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New Whale Sense Program Promotes Responsible Whale-Watching
SILVER SPRING, Maryland, September 10, 2009 (ENS) - The National Oceanic and Atmospheric Administration, NOAA, has joined with the whale-watching industry and conservation groups to launch Whale Sense, a new voluntary program that encourages whale-watch tour operators from Maine to Virginia to practice responsible viewing.

The program will recognize businesses that discourage the harassment of whales in the wild and promote good stewardship.

The program was developed by NOAA's National Marine Fisheries Service Northeast Region and Stellwagen Bank National Marine Sanctuary in partnership with the Whale and Dolphin Conservation Society, and several New England commercial whale watching companies.

"Tour companies in the Whale Sense program that prioritize education and responsible whale watching could be very attractive to potential customers who spend quite a lot to view these animals in their natural habitat," said Allison Rosner, a biologist with NOAA's Marine Fisheries Service Office of Protected Resources and NOAA program coordinator for Whale Sense.

Finback whale (Photo by Karlolina Jasinska courtesy WDCS)

The United States has the largest whale watching industry in the world and whale watch vessels often play important roles in reporting and standing by injured, sick, entangled or ship struck animals until help arrives.

All whales are protected under federal laws, including the Marine Mammal Protection Act, that safeguard them from being injured, killed, or harassed and having their important natural behaviors interrupted.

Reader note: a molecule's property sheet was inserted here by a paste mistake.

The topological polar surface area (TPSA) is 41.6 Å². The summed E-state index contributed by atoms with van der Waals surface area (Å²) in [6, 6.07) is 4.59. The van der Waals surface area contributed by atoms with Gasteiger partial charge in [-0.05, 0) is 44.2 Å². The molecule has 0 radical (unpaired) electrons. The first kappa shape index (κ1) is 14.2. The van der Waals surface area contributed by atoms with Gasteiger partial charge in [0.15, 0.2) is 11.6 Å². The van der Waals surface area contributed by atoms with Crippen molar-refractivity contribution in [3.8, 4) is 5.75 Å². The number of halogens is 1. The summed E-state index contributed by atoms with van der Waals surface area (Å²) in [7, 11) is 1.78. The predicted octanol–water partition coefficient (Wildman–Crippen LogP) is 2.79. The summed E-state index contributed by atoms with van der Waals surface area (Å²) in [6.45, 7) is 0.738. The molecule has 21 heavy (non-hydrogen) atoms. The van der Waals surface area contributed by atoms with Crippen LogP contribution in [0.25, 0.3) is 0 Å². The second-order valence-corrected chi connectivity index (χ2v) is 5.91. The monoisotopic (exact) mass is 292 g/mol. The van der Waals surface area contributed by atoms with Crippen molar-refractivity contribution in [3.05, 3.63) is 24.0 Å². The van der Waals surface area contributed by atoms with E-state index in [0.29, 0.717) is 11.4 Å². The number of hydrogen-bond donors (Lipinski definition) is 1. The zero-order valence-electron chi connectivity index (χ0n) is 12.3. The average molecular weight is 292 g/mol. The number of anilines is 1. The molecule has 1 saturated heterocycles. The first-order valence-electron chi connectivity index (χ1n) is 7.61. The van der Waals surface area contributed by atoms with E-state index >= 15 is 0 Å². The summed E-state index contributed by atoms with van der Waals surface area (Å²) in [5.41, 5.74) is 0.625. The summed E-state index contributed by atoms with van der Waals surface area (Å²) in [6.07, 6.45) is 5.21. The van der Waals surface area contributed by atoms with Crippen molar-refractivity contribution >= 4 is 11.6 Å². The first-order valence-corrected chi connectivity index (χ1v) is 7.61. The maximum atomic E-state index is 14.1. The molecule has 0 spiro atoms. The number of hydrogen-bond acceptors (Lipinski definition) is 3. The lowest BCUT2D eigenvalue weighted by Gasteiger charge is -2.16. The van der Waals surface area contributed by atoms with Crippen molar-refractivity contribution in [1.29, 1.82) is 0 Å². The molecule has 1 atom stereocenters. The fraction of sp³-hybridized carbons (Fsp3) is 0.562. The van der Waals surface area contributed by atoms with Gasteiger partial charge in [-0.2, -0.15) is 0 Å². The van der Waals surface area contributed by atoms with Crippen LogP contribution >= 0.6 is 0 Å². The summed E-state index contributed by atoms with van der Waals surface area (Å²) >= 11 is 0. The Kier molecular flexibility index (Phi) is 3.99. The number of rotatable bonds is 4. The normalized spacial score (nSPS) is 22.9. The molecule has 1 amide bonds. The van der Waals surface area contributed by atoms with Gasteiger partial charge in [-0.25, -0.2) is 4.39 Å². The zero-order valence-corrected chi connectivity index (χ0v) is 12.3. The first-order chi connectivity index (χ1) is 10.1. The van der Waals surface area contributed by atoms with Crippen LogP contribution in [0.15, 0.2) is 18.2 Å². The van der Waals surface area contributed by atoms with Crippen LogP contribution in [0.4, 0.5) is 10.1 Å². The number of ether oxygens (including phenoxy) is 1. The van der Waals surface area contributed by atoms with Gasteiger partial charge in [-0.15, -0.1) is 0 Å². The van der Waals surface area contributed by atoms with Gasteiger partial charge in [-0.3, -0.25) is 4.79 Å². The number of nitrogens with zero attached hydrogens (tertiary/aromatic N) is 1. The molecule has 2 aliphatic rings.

According to a recent report from the International Fund for Animal Welfare, the whale watching industry contributed nearly $1 billion to the nation's economy in 2008.

"Whale watching in this region is an important part of the local economy," said Regina Asmutis-Silvia, senior biologist for the Whale and Dolphin Conservation Society. "It must be done responsibly to keep from accidentally injuring or harassing the animals while they engage in vital behaviors like nursing, feeding, or resting."

Program coordinators say Whale Sense will recognize companies with good stewardship practices, promote high standards of education, and harness their ability to encourage others to care about whales and practice responsible viewing themselves.

To become a Whale Sense participant, company vessel operators and the naturalists who narrate tours, are required to attend annual training on safe operations and whale ecology.

Through these workshops, companies learn more about passenger education, whale watching guidelines and regulations, and good marine stewardship practices. Once a participant company has completed the program, it is granted full use of the Whale Sense logo and becomes listed on the Whale Sense website.

Whale Sense Whale Watching Guidelines apply to all large whales except the critically endangered North Atlantic right whale. It is illegal to approach a North Atlantic right whale within 500 yards unless granted specific authorization.

Generally, the guidelines state, never attempt a head-on approach to whales, and do not approach within 100 feet of whales. If whales approach within 100 feet of your vessel, put engines in neutral and do not re-engage propulsion until whales are observed to be clear of harm's way.

Massachusetts-based Hyannis Whale Watcher Cruises, Dolphin Fleet, and Massachusetts Bay Lines, are among the first companies to participate in Whale Sense.

"We believe it is the responsibility of the whale watching industry to set higher standards for safe navigation around the whales, as well as educating the public in their understanding of the marine life and how humans affect these habitats," said Steve Milliken, owner of the Dolphin Fleet. "We think it is important to do more than simply watch whales. We have to protect them, too."

Click here to learn more about Whale Sense.

Copyright Environment News Service, ENS, 2009. All rights reserved.



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